by Bob Friedhoffer, Linda Eisenberg

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When I first started doing magic tricks, I thought it was awesome that I could fool people. I could do things they couldn't do. Not only couldn't they do them, they couldn't figure out how to do them.

Being the nosy kind of guy I am, I wanted to know how and why people get fooled. If I knew that, I thought, maybe I'd become a better magician. So I started studying different things, both in school and out-things such as acting, stagecraft, and the history of magic and science.

It dawned on me, after a while, that there are many scientific reasons for why magic fools people. Some of them have to do with laws of physics, which I've discussed at length in some of my other books. Others are based on principles of chemistry and biology, which I've touched on in other books. But quite a few of the reasons have to do with the science of the mind, better known as psychology, and the science of the brain, neurology. These are the areas this book concentrates on.

Right about now you might be wondering, "How can knowing anything about the science of the brain help you fool someone?" The important part of a magical performance, I discovered, is not what you do, but what people think you do. In other words, what counts is how the audience perceives the trick.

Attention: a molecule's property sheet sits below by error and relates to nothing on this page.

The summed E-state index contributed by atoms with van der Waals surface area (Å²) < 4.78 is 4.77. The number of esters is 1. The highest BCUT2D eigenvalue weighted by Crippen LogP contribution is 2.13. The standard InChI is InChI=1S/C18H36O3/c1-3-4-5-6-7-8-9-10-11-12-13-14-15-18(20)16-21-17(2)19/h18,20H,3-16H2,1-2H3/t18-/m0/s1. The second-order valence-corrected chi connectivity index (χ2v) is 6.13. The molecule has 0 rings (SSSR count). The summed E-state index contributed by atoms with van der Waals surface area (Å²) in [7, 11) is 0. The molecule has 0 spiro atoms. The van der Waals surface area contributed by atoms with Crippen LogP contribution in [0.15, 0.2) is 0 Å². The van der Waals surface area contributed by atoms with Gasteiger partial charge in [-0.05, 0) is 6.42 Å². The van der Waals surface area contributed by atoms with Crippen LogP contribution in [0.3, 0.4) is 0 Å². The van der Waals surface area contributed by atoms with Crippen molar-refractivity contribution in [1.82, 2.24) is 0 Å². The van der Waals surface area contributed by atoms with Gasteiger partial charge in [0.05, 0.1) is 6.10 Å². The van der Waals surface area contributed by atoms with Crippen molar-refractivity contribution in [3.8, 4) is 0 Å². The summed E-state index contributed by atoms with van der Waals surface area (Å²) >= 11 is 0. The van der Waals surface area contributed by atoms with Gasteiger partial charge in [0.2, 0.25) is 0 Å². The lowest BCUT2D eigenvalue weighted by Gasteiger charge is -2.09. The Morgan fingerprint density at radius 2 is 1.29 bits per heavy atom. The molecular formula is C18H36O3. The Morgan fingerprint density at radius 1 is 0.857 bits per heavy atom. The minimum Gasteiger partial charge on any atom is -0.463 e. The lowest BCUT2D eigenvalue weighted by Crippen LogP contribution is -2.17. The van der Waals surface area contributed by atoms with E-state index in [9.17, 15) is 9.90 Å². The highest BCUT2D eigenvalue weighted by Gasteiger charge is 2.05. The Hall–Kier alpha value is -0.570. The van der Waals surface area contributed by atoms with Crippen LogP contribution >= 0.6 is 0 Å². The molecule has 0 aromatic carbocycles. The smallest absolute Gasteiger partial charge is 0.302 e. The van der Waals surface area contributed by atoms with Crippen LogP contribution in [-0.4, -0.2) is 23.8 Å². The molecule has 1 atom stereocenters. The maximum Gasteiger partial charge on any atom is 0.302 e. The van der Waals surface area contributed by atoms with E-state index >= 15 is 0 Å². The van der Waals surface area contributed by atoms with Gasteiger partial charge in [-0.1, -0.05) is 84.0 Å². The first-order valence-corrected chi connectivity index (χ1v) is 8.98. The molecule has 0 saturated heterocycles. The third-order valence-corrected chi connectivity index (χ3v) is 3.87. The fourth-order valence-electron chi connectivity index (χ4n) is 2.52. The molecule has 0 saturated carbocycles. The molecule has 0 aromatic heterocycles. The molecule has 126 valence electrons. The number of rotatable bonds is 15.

So what the heck is perception anyway ? The tenth edition of Merriam Webster's Collegiate Dictionary gives one definition of the word as "to become aware of through the senses." That gives a good general idea of perception, but it doesn't tell the whole story.

To be precise, perception is the interpretation by the brain of information gathered by the five senses — sight, hearing, smell, touch, and taste. The organs that allow us to perceive are our eyes, ears, nose, tongue, and skin. The input to these organs is called stimuli. Once received by our organs, the stimuli is sometimes called sense data.

The sense organs convert the sense data into impulses, which are transmitted to our brains by our nervous system. In the brain, the impulses create "sensory states," which the brain interprets based upon our past experience.

Relying on past experience helps the brain deal with the overwhelming amount of sense data that comes in. If we had to approach everything as if for the first time, we'd never get anything done. The interpretations the brain makes are like shortcuts to the information that we really need.

You'll find that many magic tricks take advantage of our reliance on past experience. The interpretation of past experience is called inference. Based upon our inferences, we decode sense data to get meaning from it. The entire process from the gathering of sense data by our sense organs to the decoding in the brain is known as perception. We are experiencing perception at every waking instant.

-Bob Friedhoffer

Product Details

BN ID: 2940014750981
Publisher: Leila's Books
Publication date: 06/04/2012
Sold by: Barnes & Noble
Format: NOOK Book
File size: 1 MB
Age Range: 9 - 12 Years

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